DIGGLEFORD DEVELOPMENT ASSOCIATION
HIGH COURT OF ZIMBABWE
HARARE, 31 October 2006, 27 and 29 November 2006, and 11 July 2007
MrKamudefuwere, for the Plaintiff
MrsZindi, for the Defendant
BHUNU J. The Plaintiff sued both defendants for the return of his motor vehicle or alternatively damages arising from the alleged wrongful and unlawful sale of his motor vehicle registration number 670 – 745 J to the second defendant by the first defendant.
The trial commenced before me on 31 October 2006 and the plaintiff closed its case on 29 November 2006. At the close of the plaintiff’s case Mrs Zindi counsel for the Defendants applied for absolution from the instance giving cogent and precise reasons for her application. Mr Kamudefuwere counsel for the Plaintiff was ill prepared to deal with the application and asked for the court’s indulgence for a postponement to enable him to make written submissions. My longhand notes at this juncture read as follows:
“Mr Kamudefuwere: Unfortunately I was not ready with my response. I am prepared to file a written response by Monday she can respond by the 4thof December 2006.
Mrs Zindi: I did indicate to my learned friend that I was going to make this application but I have no objection if he needs more time.
Court: Mrs Zindi to respond by Tuesday the 5thof December 2006.”
Regrettably Mr Kamudefuwere did not keep his word prompting me to instruct my clerk to write him a reminder coupled with a threat that the court would go ahead and determine the application without his response if he did not act promptly. My clerk obliged and wrote to him on 25 January 2007 in the following terms:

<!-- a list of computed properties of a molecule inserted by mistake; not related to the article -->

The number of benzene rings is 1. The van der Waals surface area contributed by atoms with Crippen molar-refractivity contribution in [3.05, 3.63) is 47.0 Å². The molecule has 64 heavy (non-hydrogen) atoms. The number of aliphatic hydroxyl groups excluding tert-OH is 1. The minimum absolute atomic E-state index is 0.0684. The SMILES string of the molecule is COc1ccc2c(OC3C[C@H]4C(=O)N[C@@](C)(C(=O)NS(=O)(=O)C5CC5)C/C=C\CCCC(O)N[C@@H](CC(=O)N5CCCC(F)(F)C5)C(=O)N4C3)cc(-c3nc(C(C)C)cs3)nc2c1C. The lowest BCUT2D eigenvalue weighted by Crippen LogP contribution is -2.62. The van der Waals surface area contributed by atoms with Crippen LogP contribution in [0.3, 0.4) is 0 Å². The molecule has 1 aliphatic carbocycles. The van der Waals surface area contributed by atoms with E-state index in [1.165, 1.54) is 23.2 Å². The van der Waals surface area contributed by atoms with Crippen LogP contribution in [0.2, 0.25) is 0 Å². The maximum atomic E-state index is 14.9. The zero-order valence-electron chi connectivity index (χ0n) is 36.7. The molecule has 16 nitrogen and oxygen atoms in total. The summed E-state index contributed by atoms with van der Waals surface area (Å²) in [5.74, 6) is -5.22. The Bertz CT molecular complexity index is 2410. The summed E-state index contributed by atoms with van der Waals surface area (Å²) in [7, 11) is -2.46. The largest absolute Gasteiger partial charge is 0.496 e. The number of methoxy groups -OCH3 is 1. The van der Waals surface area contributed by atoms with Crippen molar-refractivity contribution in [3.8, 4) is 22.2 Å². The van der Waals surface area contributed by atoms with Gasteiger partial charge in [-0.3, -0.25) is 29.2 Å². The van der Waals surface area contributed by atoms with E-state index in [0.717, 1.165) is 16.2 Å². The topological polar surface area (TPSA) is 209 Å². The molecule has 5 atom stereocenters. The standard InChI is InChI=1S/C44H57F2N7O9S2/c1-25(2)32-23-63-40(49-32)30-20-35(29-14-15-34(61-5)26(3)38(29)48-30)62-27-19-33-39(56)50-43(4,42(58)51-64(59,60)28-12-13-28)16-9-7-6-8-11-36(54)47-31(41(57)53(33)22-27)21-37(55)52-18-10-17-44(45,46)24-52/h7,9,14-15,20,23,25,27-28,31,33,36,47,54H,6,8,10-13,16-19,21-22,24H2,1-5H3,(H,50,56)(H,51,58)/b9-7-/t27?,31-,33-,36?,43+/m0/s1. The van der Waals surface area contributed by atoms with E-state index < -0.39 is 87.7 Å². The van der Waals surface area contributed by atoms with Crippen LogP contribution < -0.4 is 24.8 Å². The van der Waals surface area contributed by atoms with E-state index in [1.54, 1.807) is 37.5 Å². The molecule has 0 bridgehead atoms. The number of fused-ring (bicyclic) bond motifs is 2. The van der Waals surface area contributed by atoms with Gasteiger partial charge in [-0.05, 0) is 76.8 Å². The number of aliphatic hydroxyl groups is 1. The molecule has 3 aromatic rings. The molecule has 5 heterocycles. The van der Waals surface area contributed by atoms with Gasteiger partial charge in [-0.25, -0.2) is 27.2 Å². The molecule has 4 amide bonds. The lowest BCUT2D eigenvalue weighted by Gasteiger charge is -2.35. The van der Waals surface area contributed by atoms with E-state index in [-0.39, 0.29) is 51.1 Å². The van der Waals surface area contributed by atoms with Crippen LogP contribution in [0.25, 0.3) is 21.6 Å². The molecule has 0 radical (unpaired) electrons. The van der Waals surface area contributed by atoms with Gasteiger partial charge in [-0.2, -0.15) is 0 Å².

RE: T. MAPHOSA v DIGGLEFORD DEVELOPMENT ASSOCIATION
We refer to the above matter. You made an undertaking in court that you would file written submissions in response to the respondent’s application for absolution from the instance by 4pm on the 4thof December 2006.
We phoned your office twice during the vacation and you were said not to be available.
Mrs Zindi wrote you a letter on 11 January 2007 to remind you again.
Taking into account that you knew very well the due date and follow ups made, the Judge is proceeding in writing the determination.”
The above strongly worded letter elicited no response from Mr Kamudefuwere. From an abundance of caution I again went out of my way and instructed my clerk to telephone both lawyers on 8 May 2007 reminding them to file their written submissions which by then were long overdue. My clerk reported that Mr Kamudefuwere had promised to file a letter by today the 9thof May 2007. As I write this Judgment it is now 12 noon and no letter has been received from Mr Kamudefuwere. I must however hasten to point out that what I wanted was not a letter but written submissions which have not been forthcoming from Mr Kamudefuwere despite numerous reminders.
In contrast to Mr Kamudefuwere’s sloppy I couldn’t careless attitude Mrs. Zindi promptly called at my chambers to explain that she had already made her submissions in open court and in the absence of any response from the other party she had no further submissions to make. In fact she was waiting for the court’s determination in terms of the above letter.